My latest book is The One Who Swam With The Fishes.
"A mesmerizing account of the well-known story of Matsyagandha ... and her transformation from fisherman’s daughter to Satyavati, Santanu’s royal consort and the Mother/Progenitor of the Kuru clan." - Hindustan Times
"Themes of fate, morality and power overlay a subtle and essential feminism to make this lyrical book a must-read. If this is Madhavan’s first book in the Girls from the Mahabharata series, there is much to look forward to in the months to come." - Open Magazine
"A gleeful dollop of Blytonian magic ... Reddy Madhavan is also able to tackle some fairly sensitive subjects such as identity, the love of and karmic ties with parents, adoption, the first sexual encounter, loneliness, and my favourite, feminist rage." - Scroll
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28 February 2005
Sundays in the 1980s
Sundays used to be a family thing for my household as well. When I was really, really young, the parents used to take me to India Gate on Sundays. This must be one of my earliest Sunday memories, running around in India Gate, with a balloon that was almost as big as me, holding it v-e-r-y carefully, in case it burst and made a loud noise, which I hated. There were other kids as well, noisy little boys who took pleasure in bursting their balloons, but I stuck to myself and my own balloon, thank you very much. Sometimes, they'd buy me a helium balloon, which I loved, because, oh my, they stayed up by themselves! Without tossing or anything! And my mother would tie the string to my wrist and it would tug at it, just like something very alive.
India Gate wasn't just a Sunday thing though. We lived quite close by, on Curzon Road, before it was called Kasturba Gandhi Marg (which I always thought was a pity, because 'Curzon Road' is so much more evocative that KG Marg could ever be, don't you think?) and some evenings, my mother and I would set out for India Gate for a walk, and I'd watch the hoopoes. (I had quite a thing for birds back then. I am told my first ever word was 'pitta', the Telegu for 'bird'. Wierd) This one time, we watched a monkey man make his monkey do all sorts of tricks and kids were clustering around wanting to pet it, and they did. I hung back a little, being a shy child, and my mother practically forced me to go up and pet the monkey (Oh, the Google searches that are going to lead to this entry!) Anyway, so I took a tentative swipe at the monkey, which promptly turned around and scratched me. Scarred for life, I tell you, I still can't pass a monkey on the road without breaking out into a cold sweat.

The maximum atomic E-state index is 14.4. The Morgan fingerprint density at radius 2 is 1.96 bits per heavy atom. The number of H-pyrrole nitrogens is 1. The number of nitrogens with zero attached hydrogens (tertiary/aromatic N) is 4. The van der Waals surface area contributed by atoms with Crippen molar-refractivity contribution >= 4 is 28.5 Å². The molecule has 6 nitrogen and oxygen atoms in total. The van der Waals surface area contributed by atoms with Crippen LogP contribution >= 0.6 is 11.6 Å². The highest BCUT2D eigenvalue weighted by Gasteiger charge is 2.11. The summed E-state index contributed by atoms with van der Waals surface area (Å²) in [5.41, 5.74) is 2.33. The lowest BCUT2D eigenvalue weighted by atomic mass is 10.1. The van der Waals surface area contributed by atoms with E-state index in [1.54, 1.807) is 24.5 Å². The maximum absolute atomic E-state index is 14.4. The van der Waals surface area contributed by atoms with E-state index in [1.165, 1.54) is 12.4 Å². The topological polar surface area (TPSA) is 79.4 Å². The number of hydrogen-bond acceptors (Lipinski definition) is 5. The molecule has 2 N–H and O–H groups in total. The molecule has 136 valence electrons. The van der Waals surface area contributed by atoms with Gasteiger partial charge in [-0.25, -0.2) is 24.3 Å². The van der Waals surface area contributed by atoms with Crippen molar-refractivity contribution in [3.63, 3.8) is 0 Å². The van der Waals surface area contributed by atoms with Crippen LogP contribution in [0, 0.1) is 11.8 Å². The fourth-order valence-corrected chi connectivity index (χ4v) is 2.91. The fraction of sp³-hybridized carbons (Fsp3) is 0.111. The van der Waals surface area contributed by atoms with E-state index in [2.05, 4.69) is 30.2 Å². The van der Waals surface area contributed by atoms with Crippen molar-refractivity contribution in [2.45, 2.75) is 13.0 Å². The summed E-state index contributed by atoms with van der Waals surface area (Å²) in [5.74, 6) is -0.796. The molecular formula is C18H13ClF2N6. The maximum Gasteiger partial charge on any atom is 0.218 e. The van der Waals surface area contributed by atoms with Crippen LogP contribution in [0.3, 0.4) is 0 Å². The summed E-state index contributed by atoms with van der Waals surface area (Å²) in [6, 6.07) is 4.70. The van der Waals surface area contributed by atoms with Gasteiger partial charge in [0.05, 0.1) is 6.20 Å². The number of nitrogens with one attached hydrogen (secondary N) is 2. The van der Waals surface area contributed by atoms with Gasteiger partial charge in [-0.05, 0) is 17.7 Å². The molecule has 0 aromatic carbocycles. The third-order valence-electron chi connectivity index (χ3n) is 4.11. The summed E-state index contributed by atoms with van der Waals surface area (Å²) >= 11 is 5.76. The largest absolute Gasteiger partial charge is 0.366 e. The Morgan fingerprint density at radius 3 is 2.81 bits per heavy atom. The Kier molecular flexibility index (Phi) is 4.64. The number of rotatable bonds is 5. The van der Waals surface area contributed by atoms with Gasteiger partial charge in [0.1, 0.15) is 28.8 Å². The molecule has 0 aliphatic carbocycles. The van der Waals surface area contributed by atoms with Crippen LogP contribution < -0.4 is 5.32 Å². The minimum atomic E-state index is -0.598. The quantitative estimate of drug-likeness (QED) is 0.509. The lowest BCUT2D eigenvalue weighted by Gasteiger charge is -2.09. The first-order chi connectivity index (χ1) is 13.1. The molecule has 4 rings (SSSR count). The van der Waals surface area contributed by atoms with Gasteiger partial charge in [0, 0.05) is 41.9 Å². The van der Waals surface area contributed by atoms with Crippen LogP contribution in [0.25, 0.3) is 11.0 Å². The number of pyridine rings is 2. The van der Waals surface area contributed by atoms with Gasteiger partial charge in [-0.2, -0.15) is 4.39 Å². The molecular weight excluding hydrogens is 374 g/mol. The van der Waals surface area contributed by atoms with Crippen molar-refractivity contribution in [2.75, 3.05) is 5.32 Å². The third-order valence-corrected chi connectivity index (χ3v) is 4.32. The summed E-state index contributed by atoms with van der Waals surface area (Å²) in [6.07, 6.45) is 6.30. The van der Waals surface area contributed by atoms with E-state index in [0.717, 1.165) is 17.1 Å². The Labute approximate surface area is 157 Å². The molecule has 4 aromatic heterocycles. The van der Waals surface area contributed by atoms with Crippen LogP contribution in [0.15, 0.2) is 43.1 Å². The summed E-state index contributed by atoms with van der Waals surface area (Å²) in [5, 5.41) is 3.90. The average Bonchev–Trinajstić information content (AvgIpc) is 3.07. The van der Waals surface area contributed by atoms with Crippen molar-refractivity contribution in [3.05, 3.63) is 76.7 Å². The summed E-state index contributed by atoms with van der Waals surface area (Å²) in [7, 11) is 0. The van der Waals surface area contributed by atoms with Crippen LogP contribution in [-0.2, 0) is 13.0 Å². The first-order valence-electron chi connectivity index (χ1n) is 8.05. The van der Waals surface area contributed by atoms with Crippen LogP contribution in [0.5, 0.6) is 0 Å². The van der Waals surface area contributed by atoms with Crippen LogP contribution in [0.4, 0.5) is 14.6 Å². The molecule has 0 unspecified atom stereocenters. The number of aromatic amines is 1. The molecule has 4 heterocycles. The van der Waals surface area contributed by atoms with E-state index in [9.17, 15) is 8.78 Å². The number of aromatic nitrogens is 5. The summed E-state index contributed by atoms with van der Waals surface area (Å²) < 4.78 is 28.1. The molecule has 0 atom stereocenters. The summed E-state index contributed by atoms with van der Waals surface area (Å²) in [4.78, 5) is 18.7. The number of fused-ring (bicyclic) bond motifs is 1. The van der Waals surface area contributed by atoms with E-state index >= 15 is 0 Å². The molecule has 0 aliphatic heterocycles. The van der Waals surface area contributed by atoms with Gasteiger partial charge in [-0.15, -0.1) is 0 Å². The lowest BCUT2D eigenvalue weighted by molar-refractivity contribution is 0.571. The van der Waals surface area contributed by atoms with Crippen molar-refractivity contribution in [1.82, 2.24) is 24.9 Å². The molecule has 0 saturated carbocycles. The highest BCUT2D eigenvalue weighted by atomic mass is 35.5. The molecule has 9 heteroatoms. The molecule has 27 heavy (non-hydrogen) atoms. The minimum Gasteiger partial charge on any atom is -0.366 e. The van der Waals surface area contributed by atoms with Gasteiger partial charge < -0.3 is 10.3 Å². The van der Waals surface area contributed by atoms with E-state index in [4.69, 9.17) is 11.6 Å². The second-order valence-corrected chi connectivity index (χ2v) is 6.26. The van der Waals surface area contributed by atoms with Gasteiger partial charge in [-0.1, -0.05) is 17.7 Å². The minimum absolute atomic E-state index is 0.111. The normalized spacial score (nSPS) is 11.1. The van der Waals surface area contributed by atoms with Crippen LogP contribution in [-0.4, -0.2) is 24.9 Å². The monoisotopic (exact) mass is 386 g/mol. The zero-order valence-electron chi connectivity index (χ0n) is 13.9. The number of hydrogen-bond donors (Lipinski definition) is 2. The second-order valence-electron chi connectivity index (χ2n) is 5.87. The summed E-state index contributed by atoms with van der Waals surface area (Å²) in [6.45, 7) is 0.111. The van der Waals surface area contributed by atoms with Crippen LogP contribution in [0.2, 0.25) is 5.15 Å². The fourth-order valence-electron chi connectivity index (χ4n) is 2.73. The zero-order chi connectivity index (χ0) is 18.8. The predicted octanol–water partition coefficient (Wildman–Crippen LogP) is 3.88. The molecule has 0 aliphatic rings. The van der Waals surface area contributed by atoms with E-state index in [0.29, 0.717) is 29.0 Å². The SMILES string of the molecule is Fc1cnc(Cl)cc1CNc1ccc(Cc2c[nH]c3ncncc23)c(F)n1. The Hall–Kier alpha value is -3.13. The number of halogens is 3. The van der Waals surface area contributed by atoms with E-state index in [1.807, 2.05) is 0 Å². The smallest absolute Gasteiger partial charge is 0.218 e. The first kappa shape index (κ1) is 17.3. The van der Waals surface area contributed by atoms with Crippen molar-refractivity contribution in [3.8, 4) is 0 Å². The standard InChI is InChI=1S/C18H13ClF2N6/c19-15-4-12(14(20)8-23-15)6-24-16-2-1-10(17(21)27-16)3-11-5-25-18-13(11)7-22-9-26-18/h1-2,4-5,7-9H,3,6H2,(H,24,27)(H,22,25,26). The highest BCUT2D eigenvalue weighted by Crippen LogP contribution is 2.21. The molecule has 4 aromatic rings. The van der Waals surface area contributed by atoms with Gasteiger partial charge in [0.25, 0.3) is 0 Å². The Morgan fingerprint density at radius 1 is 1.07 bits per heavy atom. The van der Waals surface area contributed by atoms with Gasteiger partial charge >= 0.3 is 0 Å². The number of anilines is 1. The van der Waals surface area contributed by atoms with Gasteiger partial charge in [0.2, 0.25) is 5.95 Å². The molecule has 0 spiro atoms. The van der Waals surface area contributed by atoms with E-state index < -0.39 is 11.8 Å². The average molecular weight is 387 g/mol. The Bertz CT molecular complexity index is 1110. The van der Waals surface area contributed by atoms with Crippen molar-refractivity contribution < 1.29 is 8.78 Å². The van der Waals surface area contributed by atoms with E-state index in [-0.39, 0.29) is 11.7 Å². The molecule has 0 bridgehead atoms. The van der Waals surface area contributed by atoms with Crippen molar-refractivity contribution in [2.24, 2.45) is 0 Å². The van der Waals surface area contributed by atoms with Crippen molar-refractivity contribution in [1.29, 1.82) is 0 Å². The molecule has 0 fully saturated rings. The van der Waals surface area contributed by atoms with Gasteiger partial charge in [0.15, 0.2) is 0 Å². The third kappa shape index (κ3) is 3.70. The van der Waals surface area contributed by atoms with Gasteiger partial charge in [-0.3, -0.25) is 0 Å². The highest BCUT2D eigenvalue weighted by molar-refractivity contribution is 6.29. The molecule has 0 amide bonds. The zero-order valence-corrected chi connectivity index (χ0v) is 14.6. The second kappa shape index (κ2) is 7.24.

You know, thinking back, I'm amazed at the ways I found to amuse myself as a child. Being an only child and all, I never had a host of siblings to play with (because that's what brothers and sisters are for, y'all, for the sole purpose of your entertainment). So I'd pretend the little water pumps outside my apartment complex were horses, and sit there for hours, talking to them and egging them on.
When the 1984 riots broke out, my parents went to see whether they could help and left me with some neighbours. I am told that I wept that entire day, going, "Indira Gandhi died," in piteous tones to the neighbours, who gave me Glucose biscuits. Funnily enough, when Rajiv Gandhi was killed, I didn't feel the same pity, though I was on a train to Hyderbad with my grandmother and we got held up for hours. I got to Hyderabad and took gruesome pleasure in going through the India Today which published pictures of people with their legs cut off, their bodies a mangled mess. Poor old sod.